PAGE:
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|Title: ||A reference architecture for flexibly integrating machine vision within manufacturing|
|Authors: ||Edwards, John M.|
|Issue Date: ||1993|
|Publisher: ||© John Mark Edwards|
|Abstract: ||A reference architecture provides an overall framework that may embrace models, methodologies and
mechanisms which can support the lifecycle of their target domain. The work described in this thesis
makes a contribution to establishing such a generally applicable reference architecture for supporting
the lifecycIe of a new generation of integrated machine vision systems.
Contemporary machine vision systems consist of a complex combination of mechanical engineering,
the hardware and software of an electronic processor, plus optical, sensory and lighting components.
"This thesis is concerned with the structure of the software which characterises the system application.
The machine vision systems which are currently used within manufacturing industry are difficult to
integrate within the information systems required within modem manufacturing enterprises. They are
inflexible in all but the execution of a range of similar operations, and their design and implementation
is often such that they are difficult to update in the face of the required change inherent within modem
The proposed reference architecture provides an overall framework within which a number of supporting
models, design methodologies, and implementation mechanisms can combine to provide support
for the rapid creation and maintenance of highly structured machine vision applications. These applications
comprise modules which can be considered as building blocks of CIM systems. Their integrated
interoperation can be enabled by the emerging infrastructural tools which will be required to underpin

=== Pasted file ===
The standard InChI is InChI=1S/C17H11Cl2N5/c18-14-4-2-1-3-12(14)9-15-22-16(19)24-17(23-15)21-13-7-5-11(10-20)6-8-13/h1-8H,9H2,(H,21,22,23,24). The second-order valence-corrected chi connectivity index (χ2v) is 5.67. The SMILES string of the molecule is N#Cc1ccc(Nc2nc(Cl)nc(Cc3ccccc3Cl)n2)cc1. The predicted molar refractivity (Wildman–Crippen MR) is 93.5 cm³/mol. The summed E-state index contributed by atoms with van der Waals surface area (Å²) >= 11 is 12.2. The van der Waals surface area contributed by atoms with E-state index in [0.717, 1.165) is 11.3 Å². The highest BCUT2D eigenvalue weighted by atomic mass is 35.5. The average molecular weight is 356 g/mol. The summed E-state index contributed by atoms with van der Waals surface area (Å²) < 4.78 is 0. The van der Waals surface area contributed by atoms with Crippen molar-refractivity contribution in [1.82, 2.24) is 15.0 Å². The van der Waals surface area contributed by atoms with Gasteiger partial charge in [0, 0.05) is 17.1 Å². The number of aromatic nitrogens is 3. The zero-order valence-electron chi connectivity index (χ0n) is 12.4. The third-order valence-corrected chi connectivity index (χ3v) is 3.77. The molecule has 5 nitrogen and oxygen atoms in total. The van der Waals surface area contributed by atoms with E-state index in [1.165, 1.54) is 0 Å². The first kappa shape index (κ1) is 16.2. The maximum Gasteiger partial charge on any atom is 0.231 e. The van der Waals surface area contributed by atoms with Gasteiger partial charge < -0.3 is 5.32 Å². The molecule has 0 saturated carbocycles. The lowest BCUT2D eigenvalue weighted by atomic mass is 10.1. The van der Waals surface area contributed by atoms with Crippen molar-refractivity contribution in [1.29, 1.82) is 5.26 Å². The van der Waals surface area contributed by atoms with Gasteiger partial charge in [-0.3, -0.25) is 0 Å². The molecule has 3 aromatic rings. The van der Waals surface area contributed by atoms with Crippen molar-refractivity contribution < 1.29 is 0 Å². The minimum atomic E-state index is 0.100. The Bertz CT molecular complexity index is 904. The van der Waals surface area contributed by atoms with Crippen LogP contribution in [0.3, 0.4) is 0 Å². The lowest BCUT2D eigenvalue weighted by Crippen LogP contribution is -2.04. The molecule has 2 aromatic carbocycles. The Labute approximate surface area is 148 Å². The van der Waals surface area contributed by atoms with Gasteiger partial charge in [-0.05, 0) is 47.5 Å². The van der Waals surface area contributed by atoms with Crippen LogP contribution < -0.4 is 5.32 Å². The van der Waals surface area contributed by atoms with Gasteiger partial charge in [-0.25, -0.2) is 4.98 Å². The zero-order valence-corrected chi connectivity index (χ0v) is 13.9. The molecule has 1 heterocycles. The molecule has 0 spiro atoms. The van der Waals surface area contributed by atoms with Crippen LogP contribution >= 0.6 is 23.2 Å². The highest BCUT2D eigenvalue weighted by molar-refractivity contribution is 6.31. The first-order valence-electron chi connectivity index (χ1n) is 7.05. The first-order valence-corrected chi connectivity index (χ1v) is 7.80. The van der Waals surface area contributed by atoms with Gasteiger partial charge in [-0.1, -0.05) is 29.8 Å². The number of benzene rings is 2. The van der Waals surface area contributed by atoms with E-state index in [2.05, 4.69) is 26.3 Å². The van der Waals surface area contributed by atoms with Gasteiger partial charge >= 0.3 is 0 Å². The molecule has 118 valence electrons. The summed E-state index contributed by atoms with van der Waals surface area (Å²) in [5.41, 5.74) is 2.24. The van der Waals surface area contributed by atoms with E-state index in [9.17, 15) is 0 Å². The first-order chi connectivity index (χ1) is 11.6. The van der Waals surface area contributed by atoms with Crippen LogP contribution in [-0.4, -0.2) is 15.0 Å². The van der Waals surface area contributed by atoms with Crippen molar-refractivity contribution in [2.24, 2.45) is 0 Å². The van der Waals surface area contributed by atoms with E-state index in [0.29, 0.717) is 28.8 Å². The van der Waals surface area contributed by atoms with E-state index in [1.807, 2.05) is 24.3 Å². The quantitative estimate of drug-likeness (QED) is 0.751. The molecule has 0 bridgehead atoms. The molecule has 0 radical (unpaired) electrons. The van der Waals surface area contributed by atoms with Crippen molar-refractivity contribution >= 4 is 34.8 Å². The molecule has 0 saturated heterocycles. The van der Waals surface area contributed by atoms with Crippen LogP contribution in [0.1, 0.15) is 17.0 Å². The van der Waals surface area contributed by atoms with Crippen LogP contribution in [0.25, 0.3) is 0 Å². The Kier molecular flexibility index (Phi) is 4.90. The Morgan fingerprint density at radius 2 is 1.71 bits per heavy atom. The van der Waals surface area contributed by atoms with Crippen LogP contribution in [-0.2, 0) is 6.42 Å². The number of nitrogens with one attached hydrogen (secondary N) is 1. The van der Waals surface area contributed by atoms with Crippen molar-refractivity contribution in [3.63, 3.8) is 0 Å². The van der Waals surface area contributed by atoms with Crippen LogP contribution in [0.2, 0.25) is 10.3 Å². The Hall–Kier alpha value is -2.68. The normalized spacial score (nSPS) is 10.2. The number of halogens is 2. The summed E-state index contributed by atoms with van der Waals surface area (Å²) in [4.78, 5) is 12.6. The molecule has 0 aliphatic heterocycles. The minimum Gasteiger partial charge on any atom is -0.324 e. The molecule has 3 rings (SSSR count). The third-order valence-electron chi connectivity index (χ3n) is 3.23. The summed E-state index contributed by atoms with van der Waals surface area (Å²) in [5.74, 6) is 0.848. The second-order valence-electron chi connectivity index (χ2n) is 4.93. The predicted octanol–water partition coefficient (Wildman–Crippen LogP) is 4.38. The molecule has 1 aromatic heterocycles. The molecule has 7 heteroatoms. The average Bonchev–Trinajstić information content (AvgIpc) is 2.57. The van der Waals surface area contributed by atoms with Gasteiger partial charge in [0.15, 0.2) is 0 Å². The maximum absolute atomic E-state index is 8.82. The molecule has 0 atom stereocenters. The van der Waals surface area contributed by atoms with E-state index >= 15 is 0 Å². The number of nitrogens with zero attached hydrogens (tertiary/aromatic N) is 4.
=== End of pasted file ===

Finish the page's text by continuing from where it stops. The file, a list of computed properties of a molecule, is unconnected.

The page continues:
the next generation of flexibly integrated manufacturing systems.
The work described in this thesis concludes that the issues of machine vision applications and the
issues of integration of these applications within manufacturing systems are entirely separate. This separation
is reflected in the structure of the thesis. PART B details vision application issues while PAIIT C
deals with integration. The criteria for next generation integrated machine vision systems, derived in
PART A of the thesis, are extensive. In order to address these criteria and propose a complete architecture,
a "thin slice" is taken through the areas of vision application, and integration at the lifecycle
stages of design, implementation, runtime and maintenance.
The thesis describes the reference architecture, demonstrates its use though a proof of concept implementation
and evaluates the support offered by the architecture for easing the problems of software change.|
|Description: ||A Doctoral Thesis. Submitted in partial fulfilment of the requirements for the award of Doctor of Philosophy of Loughborough University.|
|Appears in Collections:||PhD Theses (Mechanical, Electrical and Manufacturing Engineering)|
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